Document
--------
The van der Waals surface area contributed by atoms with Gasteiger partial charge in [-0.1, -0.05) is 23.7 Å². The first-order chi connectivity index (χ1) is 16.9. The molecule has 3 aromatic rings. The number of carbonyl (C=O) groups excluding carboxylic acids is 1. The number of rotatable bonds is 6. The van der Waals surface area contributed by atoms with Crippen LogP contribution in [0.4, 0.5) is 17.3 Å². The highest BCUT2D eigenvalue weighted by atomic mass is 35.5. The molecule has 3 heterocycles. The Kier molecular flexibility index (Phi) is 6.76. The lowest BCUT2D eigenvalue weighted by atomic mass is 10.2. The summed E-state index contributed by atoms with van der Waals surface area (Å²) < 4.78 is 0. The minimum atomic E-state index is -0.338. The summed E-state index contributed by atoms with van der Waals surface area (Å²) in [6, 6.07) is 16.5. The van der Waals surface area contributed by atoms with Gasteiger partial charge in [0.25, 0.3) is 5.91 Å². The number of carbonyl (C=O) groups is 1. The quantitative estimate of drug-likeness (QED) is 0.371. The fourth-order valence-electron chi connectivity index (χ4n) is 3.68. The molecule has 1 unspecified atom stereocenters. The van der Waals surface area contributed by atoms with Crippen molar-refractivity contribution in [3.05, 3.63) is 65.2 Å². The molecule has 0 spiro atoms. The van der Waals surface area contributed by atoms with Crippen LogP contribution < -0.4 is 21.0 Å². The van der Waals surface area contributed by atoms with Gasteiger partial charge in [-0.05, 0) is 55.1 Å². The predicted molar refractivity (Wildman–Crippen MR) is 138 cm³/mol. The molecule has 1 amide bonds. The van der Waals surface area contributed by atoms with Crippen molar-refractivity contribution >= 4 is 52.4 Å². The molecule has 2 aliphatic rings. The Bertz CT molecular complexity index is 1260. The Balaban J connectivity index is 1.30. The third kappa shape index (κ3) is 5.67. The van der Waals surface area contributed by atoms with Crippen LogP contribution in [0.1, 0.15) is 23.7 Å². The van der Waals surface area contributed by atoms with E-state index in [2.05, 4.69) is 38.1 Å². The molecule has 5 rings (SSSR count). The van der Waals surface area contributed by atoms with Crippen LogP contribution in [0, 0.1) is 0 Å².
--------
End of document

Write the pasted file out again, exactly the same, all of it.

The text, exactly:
The van der Waals surface area contributed by atoms with Gasteiger partial charge in [-0.1, -0.05) is 23.7 Å². The first-order chi connectivity index (χ1) is 16.9. The molecule has 3 aromatic rings. The number of carbonyl (C=O) groups excluding carboxylic acids is 1. The number of rotatable bonds is 6. The van der Waals surface area contributed by atoms with Crippen LogP contribution in [0.4, 0.5) is 17.3 Å². The highest BCUT2D eigenvalue weighted by atomic mass is 35.5. The molecule has 3 heterocycles. The Kier molecular flexibility index (Phi) is 6.76. The lowest BCUT2D eigenvalue weighted by atomic mass is 10.2. The summed E-state index contributed by atoms with van der Waals surface area (Å²) < 4.78 is 0. The minimum atomic E-state index is -0.338. The summed E-state index contributed by atoms with van der Waals surface area (Å²) in [6, 6.07) is 16.5. The van der Waals surface area contributed by atoms with Gasteiger partial charge in [0.25, 0.3) is 5.91 Å². The number of carbonyl (C=O) groups is 1. The quantitative estimate of drug-likeness (QED) is 0.371. The fourth-order valence-electron chi connectivity index (χ4n) is 3.68. The molecule has 1 unspecified atom stereocenters. The van der Waals surface area contributed by atoms with Crippen molar-refractivity contribution in [3.05, 3.63) is 65.2 Å². The molecule has 0 spiro atoms. The van der Waals surface area contributed by atoms with Crippen LogP contribution < -0.4 is 21.0 Å². The van der Waals surface area contributed by atoms with Gasteiger partial charge in [-0.05, 0) is 55.1 Å². The predicted molar refractivity (Wildman–Crippen MR) is 138 cm³/mol. The molecule has 1 amide bonds. The van der Waals surface area contributed by atoms with Crippen molar-refractivity contribution >= 4 is 52.4 Å². The molecule has 2 aliphatic rings. The Bertz CT molecular complexity index is 1260. The Balaban J connectivity index is 1.30. The third kappa shape index (κ3) is 5.67. The van der Waals surface area contributed by atoms with Crippen LogP contribution in [0.1, 0.15) is 23.7 Å². The van der Waals surface area contributed by atoms with E-state index in [2.05, 4.69) is 38.1 Å². The molecule has 5 rings (SSSR count). The van der Waals surface area contributed by atoms with Crippen LogP contribution in [0, 0.1) is 0 Å².